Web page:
Dec 27, 2017

Axios AM

By Mike Allen
Mike Allen

Good Wednesday morning. Catch up quick: A task force is considering a per-ride fee on Uber and other for-hire vehicles in Manhattan, to be paid by passengers (N.Y. Times) ... Far-right extremists have embraced Bitcoin as PayPal and other platforms reject racists (WashPost) ... Pro-Trump singer Joy Villa plans to meet with D.C. detectives next week about a complaint against Corey Lewandowski, who she says slapped her twice on the rear at a November event (AP) ... The Justice Dept. has "systemic" problems handling sexual harassment complaints (WashPost).

1 big thing: New question for Big Tech

Top Democrats are exploring the idea that Big Tech designed products that were intentionally addictive, Axios' David McCabe reports:

  • Last month an aide to Sen. Mark Warner (D-Va.), who as vice chair of the Senate Intelligence Committee is helping run a probe of Russian election meddling that will re-ignite in January, organized a briefing featuring two prominent critics of the platforms:Tristan Harris, a former Google design ethicist who argues that tech companies unethically manipulated their users.Zeynep Tufekci, an academic who warns of "an artificial intelligence-powered dystopia."
  • From the invite to the briefing, attended by Democratic staffers for progressive and centrist members: "Drawing on behavioral psychology research, many technology platforms actively condition user behavior, designing (and refining) products to be intentionally habit-forming."
  • In a preview of debates to come, the invite continues: "[T]hese developments ... raise important questions related to consumer protection, fake news/misinformation, antitrust/competition, and privacy."

Why it matters: The briefing is among the growing signs that the industry will be forced to engage more with Washington:

  • If successful, the government's case against AT&T's proposed purchase of Time Warner could set a new precedent that would complicate deals for tech companies looking to grow even larger through acquisitions.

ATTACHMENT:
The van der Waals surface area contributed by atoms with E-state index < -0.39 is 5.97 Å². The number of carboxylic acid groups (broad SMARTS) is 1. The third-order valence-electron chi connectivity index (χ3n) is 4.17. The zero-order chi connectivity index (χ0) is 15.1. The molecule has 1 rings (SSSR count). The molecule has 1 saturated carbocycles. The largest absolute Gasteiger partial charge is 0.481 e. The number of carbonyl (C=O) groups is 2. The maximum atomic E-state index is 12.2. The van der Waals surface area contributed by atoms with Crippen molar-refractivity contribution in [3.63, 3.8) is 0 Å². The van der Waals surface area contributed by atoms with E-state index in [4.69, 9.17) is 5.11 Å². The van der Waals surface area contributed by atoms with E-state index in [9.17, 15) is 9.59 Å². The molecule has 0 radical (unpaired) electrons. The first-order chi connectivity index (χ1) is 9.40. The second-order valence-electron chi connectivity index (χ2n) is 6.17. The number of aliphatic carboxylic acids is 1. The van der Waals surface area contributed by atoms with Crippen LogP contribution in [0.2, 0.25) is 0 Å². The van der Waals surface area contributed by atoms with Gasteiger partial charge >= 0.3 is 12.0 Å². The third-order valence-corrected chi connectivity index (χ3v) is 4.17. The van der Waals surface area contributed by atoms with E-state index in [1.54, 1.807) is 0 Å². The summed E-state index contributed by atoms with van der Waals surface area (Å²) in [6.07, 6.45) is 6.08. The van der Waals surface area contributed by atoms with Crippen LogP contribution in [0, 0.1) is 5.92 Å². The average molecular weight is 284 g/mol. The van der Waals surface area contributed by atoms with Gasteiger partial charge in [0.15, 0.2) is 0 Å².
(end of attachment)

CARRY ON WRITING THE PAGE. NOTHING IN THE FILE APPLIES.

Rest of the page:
• Regulatory pushes in Europe may spread to the United States.

Real talk: Skepticism of tech has yet to yield concrete policy changes. Franklin Foer, author of "World Without Mind: The Existential Threat of Big Tech": "[A] lot of the policy thinking that is necessary to actually apply some sort of solution hasn't yet been hatched."

What to watch: Congressional Democrats built tougher antitrust enforcement into their midterm platform. On the other side of the aisle, Republican Missouri Attorney General Josh Hawley is conducting an investigation into Google as he challenges U.S. Sen. Claire McCaskill.

2. Wonder who he means?

Former President Obama urges responsible social-media use by "all of us in leadership," in an interview with Prince Harry that was broadcast on today's BBC Radio 4's "Today":

  • The interview, which Obama said was his first as former president, was recorded in Toronto in September during the Invictus Games. Prince Harry was one of several of the program's guest editors over Christmas.
  • Obama, who doesn't mention Trump: "One of the dangers of the internet is that people can have entirely different realities. They can be cocooned in information that reinforces their current biases."
  • "On the internet, everything is simplified. When you meet people face to face, it turns out they're complicated."
  • On social media: "The question has to do with how do we harness this technology in a way that allows a multiplicity of voices, allows a diversity of views, but doesn't lead to a Balkanisation of society."
  • On his post-presidency mornings: "I wake up later."
  • On adjusting to a pace that allows for more reflection: "Where I'm from, if we don't do something in half an hour, somebody dies."
  • On the advantage young people have over someone like him, who's 56: "There's a freshness to what young people perceive as possible."
  • Something for all of us: In the sweep of history, "I'm the blink of an eye."
  • From the lightning round ... Cigarettes or gum: "Gum now, baby."
  • The Rock or Chris Rock? "I like them both."
  • Download the full podcast.
3. If you click only 1 thing

Axios has made hundreds of data visualizations this year, covering everything from the hurricane season to the way the economy is changing. Jump into our special stream to check out our 10 favorite projects.

  • Follow @AxiosVisuals on Twitter to keep tabs on all the cool stuff we'll be making in 2018.
4. Pic du jour

Rochelle Carlotti, 28, shovels steps near her home after a record snowfall yesterday in Erie, Pa. — 34 inches, an all-time daily record for Erie.

  • N.Y. Times: "63 inches has fallen since Saturday, the weather service said — and more is on the way."
5. Dispatch from Trump country

"In the heart of Trump Country, his base's faith is unshaken," by AP's Claire Galofaro in Sandy Hook, Ky.:

  • Trump "remains profoundly popular here in these mountains, a region so badly battered by the collapse of the coal industry."
  • Why it matters: Trump "means validation of their indignation about a changing nation: gay marriage and immigration and factories moving overseas. It means tearing down the political system that neglected them again and again in favor of the big cities that feel a world away."